Today I lost a friend.
A friend that came to my life because of a promise made by my parents to get me through high school, locally known as thanaweya 3amma. My mother in a fit of worry promised me a kitty in the event that I got 95% or above. My father didn't approve, but the promise had been made and couldn't be taken back. I never forgot the promise, not that it was something that pushed me towards studying, but it was the promise land on the other side of a stormy sea, the heaven to an educational hell.
Results came out and I didn't disappoint; in fact I surpassed expectations. My mother was in fear of me failing on account of my lack of extensive studying. However, God and private lessons intervened and I came on top with 96.4%. I was the "creme de la creme" as some professors, later in college, described those who were on top.
My mother had forgotten her promise, but I reminded her and as promised she took me and my elder sister to the pet store, where we saw half a dozen of fluffy kittens. However one silver, active, flurry kitten attracted my sister the most; he was jumping around in his cage, following us with his eyes and completely determined on getting us to notice him. When my sister poked her finger inside his cage, he went crazy, jumping up and down, his little paw extended, trying to catch the finger. My sister was intrigued and he sensed her interest. She got a paper towel and started to wave it inside the cage, he caught the tissue and then started to tear it with his tiny claws, soon the cage was filled with minuscule pieces of snowy tissue, and the silver kitty jumping up and down on them, making some pieces fly in the air. My sister asks the shop keeper to get us the silver kitty, so we can see it up close. She gave it to me; I tried to hold it, but it was too small and moved too much for my unexperienced hands. We let him sit on the ground; a little furry ball of energy, moving all around, stepping on our shoes and occasionally voicing out his interest in us in squeaky meows. My sister fell in love with him and she pushed our mother to buy him, saying that I will be upset if she wouldn't. In reality, I liked him, but I wasn't enthralled by him; my commitment-phobic self prevented me from wanting to have him. I was too afraid of the responsibility, but my mother was convinced and she did promise me a kitty, so she bought the silvery ball of fluff. I was greatly excited; at last my childhood dream of owning a kitten would be realized. My mother held him closely to her chest during the car ride back home, and she showed me how to hold him. He still squirmed around, but the moving car was scaring him a bit, so remained on my lap, while his eyesight scanned the world outside, curious about the journey with his new human friends.
We put him in our room, my sister went to bring him a piece of white cheese and I placed him carefully on the bed, careful not to let him go away until we feed him. My mother, on the other hand went to bring a plastic tray and litter from the supermarket. As soon as I let got of him, he started running around and jumping, I kept an eye on him. My sister came with the piece of cheese and placed it on the ground. We placed him in front of it after we divided it into tiny pieces. He started licking away at one piece, after he finished it, he got distracted by his surroundings. Suddenly, he was gone; we found him later underneath the bed playing with some dust bunnies. We tried to lure him out, but to no avail. My sister had to crawl underneath the bed and get him. He was very inquisitive and curious about his surroundings, eager to find out and discover all that life had to offer.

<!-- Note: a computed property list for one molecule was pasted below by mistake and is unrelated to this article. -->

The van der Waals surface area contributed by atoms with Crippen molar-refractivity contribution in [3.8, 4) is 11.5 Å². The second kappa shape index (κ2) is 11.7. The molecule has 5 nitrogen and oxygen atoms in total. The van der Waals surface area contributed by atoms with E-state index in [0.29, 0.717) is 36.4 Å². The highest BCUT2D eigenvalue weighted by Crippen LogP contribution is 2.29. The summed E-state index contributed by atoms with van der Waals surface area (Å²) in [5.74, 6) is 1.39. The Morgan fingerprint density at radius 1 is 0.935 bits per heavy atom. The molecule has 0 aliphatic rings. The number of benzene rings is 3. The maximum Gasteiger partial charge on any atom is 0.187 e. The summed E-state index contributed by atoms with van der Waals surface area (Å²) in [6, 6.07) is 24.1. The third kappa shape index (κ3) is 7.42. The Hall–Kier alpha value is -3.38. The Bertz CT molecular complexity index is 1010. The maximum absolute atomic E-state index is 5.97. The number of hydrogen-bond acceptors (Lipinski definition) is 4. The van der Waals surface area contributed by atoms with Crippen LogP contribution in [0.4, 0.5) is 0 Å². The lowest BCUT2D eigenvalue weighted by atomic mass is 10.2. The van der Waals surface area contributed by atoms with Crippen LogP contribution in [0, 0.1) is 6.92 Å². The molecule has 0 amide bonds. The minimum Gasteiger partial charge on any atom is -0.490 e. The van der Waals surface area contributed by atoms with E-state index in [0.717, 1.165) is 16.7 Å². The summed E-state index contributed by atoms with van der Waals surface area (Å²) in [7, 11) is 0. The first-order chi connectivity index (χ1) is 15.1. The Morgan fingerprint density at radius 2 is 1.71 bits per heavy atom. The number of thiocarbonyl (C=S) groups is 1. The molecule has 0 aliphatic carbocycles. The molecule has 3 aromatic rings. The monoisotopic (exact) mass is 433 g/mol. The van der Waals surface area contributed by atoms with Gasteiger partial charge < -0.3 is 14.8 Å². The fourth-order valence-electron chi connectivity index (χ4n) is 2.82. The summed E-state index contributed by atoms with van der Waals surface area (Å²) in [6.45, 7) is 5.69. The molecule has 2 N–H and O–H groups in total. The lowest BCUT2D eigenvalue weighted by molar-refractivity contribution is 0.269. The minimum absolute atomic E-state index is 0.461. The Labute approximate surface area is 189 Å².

The first time he saw himself in the mirror was ridiculously funny. He kept jumping at his image, trying to figure out what this other kitten is doing in his domain. He was fighting with it, meowing his heart out, trying to overcome the other kitten. It didn't take him a long time to realize it was his own reflection. Afterwards every time he'd see a mirror, he would stare for a little while to make sure it was him and then he would walk away proudly.
He was a very smart cat and a peculiar one at that. He liked chips and chocolate, but he would never eat the local brands. He also liked cucumbers and dried fig, but his favorite food was sardines. He lived for canned sardines; it was his raison d'etre. He was introvert since he didn't really like other people; he preferred dealing with girls to boys and adults to the craziness of children. He loved sniffing (and eating) flowers and he wouldn't chase after anything that didn't interest him.
He also had a wild side to him; he loved eating bugs and climbing trees. He was a cat that stood up for himself even when other cats cowered in fear. He was tough despite his good-looks and elite taste. Many a times we found him wounded due to a fight with a cat; once he was fighting for his life, bloodied and gasping for breath.
He had children and grandchildren, he wasn't a one mate kind of cat and he had young mistresses as well as old flames of love. He never hurt a kitten; always patient with the ones younger than him and most of all he never forgot us, always eager to see us again.
He had a full life, as my sister said, as he did fill our own lives.
Rest in Peace Marco Polo, you were the best cat one could hope for.